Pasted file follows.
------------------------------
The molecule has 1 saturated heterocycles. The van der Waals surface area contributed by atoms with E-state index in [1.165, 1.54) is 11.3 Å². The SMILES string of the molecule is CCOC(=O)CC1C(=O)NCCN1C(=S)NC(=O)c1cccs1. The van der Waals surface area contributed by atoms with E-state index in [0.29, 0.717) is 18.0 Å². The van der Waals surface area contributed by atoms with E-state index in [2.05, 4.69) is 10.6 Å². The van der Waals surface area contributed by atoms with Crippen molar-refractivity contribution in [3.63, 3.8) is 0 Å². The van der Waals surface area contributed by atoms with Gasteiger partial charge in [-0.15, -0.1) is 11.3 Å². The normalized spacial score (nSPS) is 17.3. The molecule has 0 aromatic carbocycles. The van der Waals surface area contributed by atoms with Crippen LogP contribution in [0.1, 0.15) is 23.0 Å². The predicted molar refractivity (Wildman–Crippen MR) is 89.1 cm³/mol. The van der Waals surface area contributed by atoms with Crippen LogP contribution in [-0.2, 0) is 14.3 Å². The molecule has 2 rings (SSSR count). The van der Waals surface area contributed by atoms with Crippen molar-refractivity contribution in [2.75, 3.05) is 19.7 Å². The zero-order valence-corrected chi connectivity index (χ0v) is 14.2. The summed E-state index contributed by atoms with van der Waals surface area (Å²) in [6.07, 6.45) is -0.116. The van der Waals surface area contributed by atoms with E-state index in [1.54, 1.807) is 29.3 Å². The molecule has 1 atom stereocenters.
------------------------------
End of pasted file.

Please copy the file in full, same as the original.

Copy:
The molecule has 1 saturated heterocycles. The van der Waals surface area contributed by atoms with E-state index in [1.165, 1.54) is 11.3 Å². The SMILES string of the molecule is CCOC(=O)CC1C(=O)NCCN1C(=S)NC(=O)c1cccs1. The van der Waals surface area contributed by atoms with E-state index in [0.29, 0.717) is 18.0 Å². The van der Waals surface area contributed by atoms with E-state index in [2.05, 4.69) is 10.6 Å². The van der Waals surface area contributed by atoms with Crippen molar-refractivity contribution in [3.63, 3.8) is 0 Å². The van der Waals surface area contributed by atoms with Gasteiger partial charge in [-0.15, -0.1) is 11.3 Å². The normalized spacial score (nSPS) is 17.3. The molecule has 0 aromatic carbocycles. The van der Waals surface area contributed by atoms with Crippen LogP contribution in [0.1, 0.15) is 23.0 Å². The predicted molar refractivity (Wildman–Crippen MR) is 89.1 cm³/mol. The van der Waals surface area contributed by atoms with Crippen LogP contribution in [-0.2, 0) is 14.3 Å². The molecule has 2 rings (SSSR count). The van der Waals surface area contributed by atoms with Crippen molar-refractivity contribution in [2.75, 3.05) is 19.7 Å². The zero-order valence-corrected chi connectivity index (χ0v) is 14.2. The summed E-state index contributed by atoms with van der Waals surface area (Å²) in [6.07, 6.45) is -0.116. The van der Waals surface area contributed by atoms with E-state index in [1.54, 1.807) is 29.3 Å². The molecule has 1 atom stereocenters.